In what officials hope is a turning point nine months into the COVID-19 pandemic, frontline healthcare workers at Zuckerberg San Francisco General Hospital became the first residents in San Francisco to receive Pfizer’s breakthrough vaccine.
“This is a historic day for our city and, we hope, the start of a turning point in our response to COVID-19,” Mayor London Breed said in a statement. “It gives us some much-needed hope during an otherwise challenging and uncertain time.”
Officials expect to receive 25,350 doses — enough for 12,675 people — in its initial distribution from the state and federal government. These are reserved for acute care facilities, which will be allocated doses based on how many healthcare workers they have, how prepared they are to receive and administer the vaccine and how many COVID-19 patients they care for.
The city expects to make the vaccine available to other segments of the population once its supply increases, most likely in late spring or summer 2021. The general population will receive the vaccine once the supply is no longer limited, expected to be later in the year.
“We are embarking on a vaccine distribution effort unlike anything this country or San Francisco has ever seen,” Dr. Grant Colfax said in a statement.
Authorized for emergency use by the FDA last Friday, the Pfitzer vaccine comprises two shots that must be kept at minus-70 degrees Celsius and taken 21 days apart. ZSFGH nurse Kai Chen administered the first doses to the hospital’s Medical Director of Critical Care Services Dr. Antonio Gomez and ICU nurse Phung Nguyen.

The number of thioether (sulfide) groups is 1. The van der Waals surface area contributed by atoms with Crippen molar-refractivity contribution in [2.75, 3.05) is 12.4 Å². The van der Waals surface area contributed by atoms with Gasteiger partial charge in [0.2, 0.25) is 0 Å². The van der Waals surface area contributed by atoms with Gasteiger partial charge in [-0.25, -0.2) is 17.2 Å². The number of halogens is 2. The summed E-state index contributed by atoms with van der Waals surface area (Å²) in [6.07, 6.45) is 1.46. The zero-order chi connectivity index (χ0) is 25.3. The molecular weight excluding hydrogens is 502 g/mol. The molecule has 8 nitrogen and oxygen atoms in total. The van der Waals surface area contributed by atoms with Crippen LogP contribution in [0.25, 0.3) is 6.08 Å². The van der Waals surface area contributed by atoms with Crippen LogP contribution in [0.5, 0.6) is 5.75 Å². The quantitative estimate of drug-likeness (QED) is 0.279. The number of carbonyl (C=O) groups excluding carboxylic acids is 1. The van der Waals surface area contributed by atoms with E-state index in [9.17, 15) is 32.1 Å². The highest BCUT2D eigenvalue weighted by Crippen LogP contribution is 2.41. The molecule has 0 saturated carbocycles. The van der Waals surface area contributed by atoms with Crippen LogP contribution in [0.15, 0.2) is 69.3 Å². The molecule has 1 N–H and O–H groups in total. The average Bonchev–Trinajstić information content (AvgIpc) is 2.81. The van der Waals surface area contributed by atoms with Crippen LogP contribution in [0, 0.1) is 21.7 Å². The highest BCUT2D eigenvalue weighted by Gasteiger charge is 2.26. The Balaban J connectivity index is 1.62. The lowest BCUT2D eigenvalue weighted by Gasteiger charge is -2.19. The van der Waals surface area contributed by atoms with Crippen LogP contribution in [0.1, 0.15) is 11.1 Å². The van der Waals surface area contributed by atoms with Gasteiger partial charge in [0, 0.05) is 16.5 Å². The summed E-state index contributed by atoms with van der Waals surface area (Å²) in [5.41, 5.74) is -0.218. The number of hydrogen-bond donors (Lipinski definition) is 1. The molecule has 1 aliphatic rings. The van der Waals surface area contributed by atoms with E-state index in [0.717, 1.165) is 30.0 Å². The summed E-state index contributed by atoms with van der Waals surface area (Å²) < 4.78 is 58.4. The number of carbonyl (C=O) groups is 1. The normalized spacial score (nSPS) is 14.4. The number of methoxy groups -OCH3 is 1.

San Francisco, which obtained 2,000 doses of the vaccine on Monday, expects weekly shipments from California in the coming weeks.
As distribution begins, officials continue to urge San Francisco residents to follow the city’s changing public health order as California experiences its worst surge in cases of the novel coronavirus yet. The ICU capacity of hospitals across the Bay Area has fallen from 26% to 17.8% within the last week, and California’s has dropped to 7%.
“Let’s give thanks for the life-saving vaccine that is on the way, but I cannot emphasize enough, we still must remain vigilant because the hope of this vaccine will not crush this curve, and with the limited supply, the vaccine will not save us from this current increase and surge in hospitalization,” said Dr. Grant Colfax, director of the city’s Department of Public Health, in a statement on Monday. “Only our immediate actions, the actions that we have been taking since the beginning of this pandemic that we know works, will slow the spread of the virus. Those are more pivotal and important than ever before.”
This is a breaking story. It will be updated.